March 2021 DocWire News

Technologies allowing home-based rehabilitation may be a key means of saving financial resources while also facilitating people’s access to treatment. After cochlear implantation, auditory training is necessary for the brain to adapt to new auditory signals transmitted by the cochlear implant (CI). To date, auditory training is conducted in a face-to-face setting at a specialised centre. However, because of the COVID-19 pandemic’s impact on health care, the need for new therapeutic settings has intensified.

The aims of this study were to assess the feasibility of a novel teletherapeutic auditory rehabilitation platform in adult CI recipients and compare the clinical outcomes and economic benefits of this platform with those derived from conventional face-to-face rehabilitation settings in a clinic. In total, 20 experienced adult CI users with a mean age of 59.4 (SD 16.3) years participated in the study. They completed 3 weeks of standard (face-to-face) therapy, followed by 3 weeks of computer-based auditory training (CBAT) at home. Participants were assessed at three intervals: before face-to-face therapy, after face-to-face therapy, and after CBAT. The primary outcomes were speech understanding in quiet and noisy conditions. The secondary outcomes were the usability of the CBAT system, the participants’ subjective rating of their own listening abilities, and the time required for completing face-to-face and CBAT sessions for CI users and therapists.

Greater benefits were observed after CBAT than after standard therapy in nearly all speech outcome measures. Significant improvements were found in sentence comprehension in noise, speech tracking and phoneme differentiation after CBAT. Only speech tracking improved significantly after conventional therapy. The program’s usability was judged to be high: only 2 of 20 participants could not imagine using the program without support. The different features of the training platform were rated as high. Cost analysis showed a cost difference in favour of CBAT: therapists spent 120 minutes per week face-to-face and 30 minutes per week on computer-based sessions. For CI users, attending standard therapy required an average of approximately 78 minutes of travel time per appointment.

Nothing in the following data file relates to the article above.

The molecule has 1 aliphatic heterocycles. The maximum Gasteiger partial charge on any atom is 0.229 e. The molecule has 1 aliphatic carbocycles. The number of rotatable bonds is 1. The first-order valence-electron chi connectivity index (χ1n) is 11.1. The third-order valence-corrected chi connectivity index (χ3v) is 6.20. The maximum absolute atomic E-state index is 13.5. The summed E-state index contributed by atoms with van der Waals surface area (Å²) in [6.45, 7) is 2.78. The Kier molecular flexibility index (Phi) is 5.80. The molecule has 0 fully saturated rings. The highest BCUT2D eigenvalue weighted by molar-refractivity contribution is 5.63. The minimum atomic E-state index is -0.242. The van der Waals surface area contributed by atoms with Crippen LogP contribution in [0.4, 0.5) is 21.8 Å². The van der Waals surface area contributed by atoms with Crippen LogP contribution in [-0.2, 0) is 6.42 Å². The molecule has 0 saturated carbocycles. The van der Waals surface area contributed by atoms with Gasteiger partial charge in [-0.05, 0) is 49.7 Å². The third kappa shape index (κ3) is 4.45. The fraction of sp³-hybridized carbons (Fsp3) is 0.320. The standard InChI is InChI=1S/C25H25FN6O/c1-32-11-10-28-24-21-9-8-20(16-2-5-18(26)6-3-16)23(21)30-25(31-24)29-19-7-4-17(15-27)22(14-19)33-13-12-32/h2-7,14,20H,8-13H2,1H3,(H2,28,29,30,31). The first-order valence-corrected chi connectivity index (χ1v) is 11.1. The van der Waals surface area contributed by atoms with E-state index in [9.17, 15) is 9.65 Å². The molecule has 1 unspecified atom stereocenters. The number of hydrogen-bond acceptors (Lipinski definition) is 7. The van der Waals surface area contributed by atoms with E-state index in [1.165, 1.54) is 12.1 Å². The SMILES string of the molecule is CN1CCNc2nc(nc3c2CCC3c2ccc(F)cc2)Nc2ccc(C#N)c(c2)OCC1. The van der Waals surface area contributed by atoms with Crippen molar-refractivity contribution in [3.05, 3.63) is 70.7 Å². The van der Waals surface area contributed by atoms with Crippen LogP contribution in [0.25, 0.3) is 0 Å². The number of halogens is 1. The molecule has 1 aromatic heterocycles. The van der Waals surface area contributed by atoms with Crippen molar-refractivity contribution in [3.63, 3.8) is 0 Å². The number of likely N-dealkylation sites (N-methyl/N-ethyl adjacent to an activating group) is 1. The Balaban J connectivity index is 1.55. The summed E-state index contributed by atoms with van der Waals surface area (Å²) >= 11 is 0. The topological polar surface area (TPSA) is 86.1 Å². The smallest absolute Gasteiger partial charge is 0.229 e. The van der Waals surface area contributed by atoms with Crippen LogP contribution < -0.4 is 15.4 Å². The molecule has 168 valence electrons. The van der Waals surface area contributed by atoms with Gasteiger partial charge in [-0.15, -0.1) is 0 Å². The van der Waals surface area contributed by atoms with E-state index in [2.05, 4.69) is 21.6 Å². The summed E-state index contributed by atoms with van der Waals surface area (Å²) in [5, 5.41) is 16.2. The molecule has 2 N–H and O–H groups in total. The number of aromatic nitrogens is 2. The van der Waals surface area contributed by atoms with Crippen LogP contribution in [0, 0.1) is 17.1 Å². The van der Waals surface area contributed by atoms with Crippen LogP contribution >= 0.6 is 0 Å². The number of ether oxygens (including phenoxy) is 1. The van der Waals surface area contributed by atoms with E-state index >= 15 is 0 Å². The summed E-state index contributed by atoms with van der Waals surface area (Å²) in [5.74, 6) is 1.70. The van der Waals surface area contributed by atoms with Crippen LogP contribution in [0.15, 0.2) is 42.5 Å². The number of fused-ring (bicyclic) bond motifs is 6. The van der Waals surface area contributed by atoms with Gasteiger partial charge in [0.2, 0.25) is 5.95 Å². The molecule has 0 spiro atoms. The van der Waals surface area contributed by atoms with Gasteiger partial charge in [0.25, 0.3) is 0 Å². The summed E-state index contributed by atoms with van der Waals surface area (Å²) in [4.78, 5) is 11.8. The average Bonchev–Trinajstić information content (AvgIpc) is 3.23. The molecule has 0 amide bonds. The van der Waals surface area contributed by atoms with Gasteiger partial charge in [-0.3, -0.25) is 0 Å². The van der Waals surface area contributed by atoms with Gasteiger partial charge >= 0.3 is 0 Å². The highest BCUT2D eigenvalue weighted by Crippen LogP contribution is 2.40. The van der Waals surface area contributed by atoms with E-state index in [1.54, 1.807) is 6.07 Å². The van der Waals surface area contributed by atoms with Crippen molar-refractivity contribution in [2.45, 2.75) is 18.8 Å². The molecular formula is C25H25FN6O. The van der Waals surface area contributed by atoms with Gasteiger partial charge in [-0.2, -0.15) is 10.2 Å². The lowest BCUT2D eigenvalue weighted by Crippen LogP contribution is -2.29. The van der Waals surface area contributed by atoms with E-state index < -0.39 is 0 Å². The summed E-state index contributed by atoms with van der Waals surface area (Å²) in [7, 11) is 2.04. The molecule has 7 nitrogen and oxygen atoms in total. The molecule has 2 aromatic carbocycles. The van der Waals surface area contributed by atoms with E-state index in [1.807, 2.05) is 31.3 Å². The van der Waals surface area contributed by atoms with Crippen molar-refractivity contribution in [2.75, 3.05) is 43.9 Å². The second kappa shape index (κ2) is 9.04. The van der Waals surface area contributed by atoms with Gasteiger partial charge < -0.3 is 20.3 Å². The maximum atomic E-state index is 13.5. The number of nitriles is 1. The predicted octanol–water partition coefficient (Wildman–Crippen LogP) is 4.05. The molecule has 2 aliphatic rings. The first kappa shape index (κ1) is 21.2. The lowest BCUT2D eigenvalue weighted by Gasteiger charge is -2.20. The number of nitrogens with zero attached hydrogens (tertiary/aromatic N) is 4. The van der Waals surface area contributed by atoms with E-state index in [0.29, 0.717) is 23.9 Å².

CONCLUSIONS: The proposed teletherapeutic approach for hearing rehabilitation enables good clinical outcomes while saving time for CI users and clinicians. The promising speech understanding results might be due to the high satisfaction of users with the CBAT program. Teletherapy might offer a cost-effective solution to address the lack of human resources in health care as well as the global challenge of current or future pandemics.

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